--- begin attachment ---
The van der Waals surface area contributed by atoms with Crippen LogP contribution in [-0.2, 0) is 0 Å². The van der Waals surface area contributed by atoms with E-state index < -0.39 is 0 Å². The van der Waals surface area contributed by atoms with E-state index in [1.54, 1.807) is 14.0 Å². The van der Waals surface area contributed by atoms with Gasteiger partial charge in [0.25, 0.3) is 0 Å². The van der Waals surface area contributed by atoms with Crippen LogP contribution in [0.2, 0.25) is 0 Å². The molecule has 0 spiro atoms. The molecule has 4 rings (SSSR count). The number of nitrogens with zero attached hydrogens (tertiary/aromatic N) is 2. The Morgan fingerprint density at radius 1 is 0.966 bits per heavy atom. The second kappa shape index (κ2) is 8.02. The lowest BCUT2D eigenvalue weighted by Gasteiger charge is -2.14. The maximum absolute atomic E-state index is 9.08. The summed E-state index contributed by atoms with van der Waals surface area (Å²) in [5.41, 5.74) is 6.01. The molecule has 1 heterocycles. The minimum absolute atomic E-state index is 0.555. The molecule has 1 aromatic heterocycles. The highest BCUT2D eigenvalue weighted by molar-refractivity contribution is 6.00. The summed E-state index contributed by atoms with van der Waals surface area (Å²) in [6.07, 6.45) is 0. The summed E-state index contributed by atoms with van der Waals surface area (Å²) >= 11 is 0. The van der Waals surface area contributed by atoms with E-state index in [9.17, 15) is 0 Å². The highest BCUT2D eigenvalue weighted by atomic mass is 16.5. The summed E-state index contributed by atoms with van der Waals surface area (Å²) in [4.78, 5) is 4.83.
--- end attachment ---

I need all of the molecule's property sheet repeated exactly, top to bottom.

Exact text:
The van der Waals surface area contributed by atoms with Crippen LogP contribution in [-0.2, 0) is 0 Å². The van der Waals surface area contributed by atoms with E-state index < -0.39 is 0 Å². The van der Waals surface area contributed by atoms with E-state index in [1.54, 1.807) is 14.0 Å². The van der Waals surface area contributed by atoms with Gasteiger partial charge in [0.25, 0.3) is 0 Å². The van der Waals surface area contributed by atoms with Crippen LogP contribution in [0.2, 0.25) is 0 Å². The molecule has 0 spiro atoms. The molecule has 4 rings (SSSR count). The number of nitrogens with zero attached hydrogens (tertiary/aromatic N) is 2. The Morgan fingerprint density at radius 1 is 0.966 bits per heavy atom. The second kappa shape index (κ2) is 8.02. The lowest BCUT2D eigenvalue weighted by Gasteiger charge is -2.14. The maximum absolute atomic E-state index is 9.08. The summed E-state index contributed by atoms with van der Waals surface area (Å²) in [5.41, 5.74) is 6.01. The molecule has 1 heterocycles. The minimum absolute atomic E-state index is 0.555. The molecule has 1 aromatic heterocycles. The highest BCUT2D eigenvalue weighted by molar-refractivity contribution is 6.00. The summed E-state index contributed by atoms with van der Waals surface area (Å²) in [6.07, 6.45) is 0. The summed E-state index contributed by atoms with van der Waals surface area (Å²) >= 11 is 0. The van der Waals surface area contributed by atoms with E-state index in [9.17, 15) is 0 Å². The highest BCUT2D eigenvalue weighted by atomic mass is 16.5. The summed E-state index contributed by atoms with van der Waals surface area (Å²) in [4.78, 5) is 4.83.